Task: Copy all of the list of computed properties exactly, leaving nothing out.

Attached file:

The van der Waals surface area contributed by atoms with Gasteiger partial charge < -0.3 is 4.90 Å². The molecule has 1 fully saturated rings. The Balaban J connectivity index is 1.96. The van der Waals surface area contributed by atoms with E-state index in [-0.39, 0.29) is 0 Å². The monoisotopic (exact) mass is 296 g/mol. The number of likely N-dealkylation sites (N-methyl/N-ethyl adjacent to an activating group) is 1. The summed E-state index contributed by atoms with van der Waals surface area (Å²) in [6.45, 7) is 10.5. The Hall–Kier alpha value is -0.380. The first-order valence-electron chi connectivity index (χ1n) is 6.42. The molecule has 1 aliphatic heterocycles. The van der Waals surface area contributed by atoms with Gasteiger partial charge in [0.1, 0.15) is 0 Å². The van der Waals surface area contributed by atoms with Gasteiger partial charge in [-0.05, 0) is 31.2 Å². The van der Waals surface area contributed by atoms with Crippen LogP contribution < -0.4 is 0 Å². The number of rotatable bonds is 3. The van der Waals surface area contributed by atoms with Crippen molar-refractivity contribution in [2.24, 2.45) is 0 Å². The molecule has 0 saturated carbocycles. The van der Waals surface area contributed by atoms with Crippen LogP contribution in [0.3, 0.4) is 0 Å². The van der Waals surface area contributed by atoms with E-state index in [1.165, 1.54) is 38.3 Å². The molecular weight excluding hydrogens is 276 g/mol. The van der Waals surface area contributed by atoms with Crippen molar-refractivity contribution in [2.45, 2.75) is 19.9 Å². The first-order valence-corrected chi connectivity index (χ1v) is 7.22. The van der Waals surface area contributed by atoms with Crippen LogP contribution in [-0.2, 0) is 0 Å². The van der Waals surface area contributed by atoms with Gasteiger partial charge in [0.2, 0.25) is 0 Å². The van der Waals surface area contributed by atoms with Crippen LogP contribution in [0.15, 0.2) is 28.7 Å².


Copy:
The van der Waals surface area contributed by atoms with Gasteiger partial charge < -0.3 is 4.90 Å². The molecule has 1 fully saturated rings. The Balaban J connectivity index is 1.96. The van der Waals surface area contributed by atoms with E-state index in [-0.39, 0.29) is 0 Å². The monoisotopic (exact) mass is 296 g/mol. The number of likely N-dealkylation sites (N-methyl/N-ethyl adjacent to an activating group) is 1. The summed E-state index contributed by atoms with van der Waals surface area (Å²) in [6.45, 7) is 10.5. The Hall–Kier alpha value is -0.380. The first-order valence-electron chi connectivity index (χ1n) is 6.42. The molecule has 1 aliphatic heterocycles. The van der Waals surface area contributed by atoms with Gasteiger partial charge in [0.1, 0.15) is 0 Å². The van der Waals surface area contributed by atoms with Gasteiger partial charge in [-0.05, 0) is 31.2 Å². The van der Waals surface area contributed by atoms with Crippen LogP contribution < -0.4 is 0 Å². The number of rotatable bonds is 3. The van der Waals surface area contributed by atoms with Crippen molar-refractivity contribution in [2.24, 2.45) is 0 Å². The molecule has 0 saturated carbocycles. The van der Waals surface area contributed by atoms with Crippen LogP contribution in [0.3, 0.4) is 0 Å². The van der Waals surface area contributed by atoms with E-state index in [1.165, 1.54) is 38.3 Å². The molecular weight excluding hydrogens is 276 g/mol. The van der Waals surface area contributed by atoms with Crippen molar-refractivity contribution in [2.45, 2.75) is 19.9 Å². The first-order valence-corrected chi connectivity index (χ1v) is 7.22. The van der Waals surface area contributed by atoms with Crippen LogP contribution in [-0.2, 0) is 0 Å². The van der Waals surface area contributed by atoms with Gasteiger partial charge in [0.2, 0.25) is 0 Å². The van der Waals surface area contributed by atoms with Crippen LogP contribution in [0.15, 0.2) is 28.7 Å².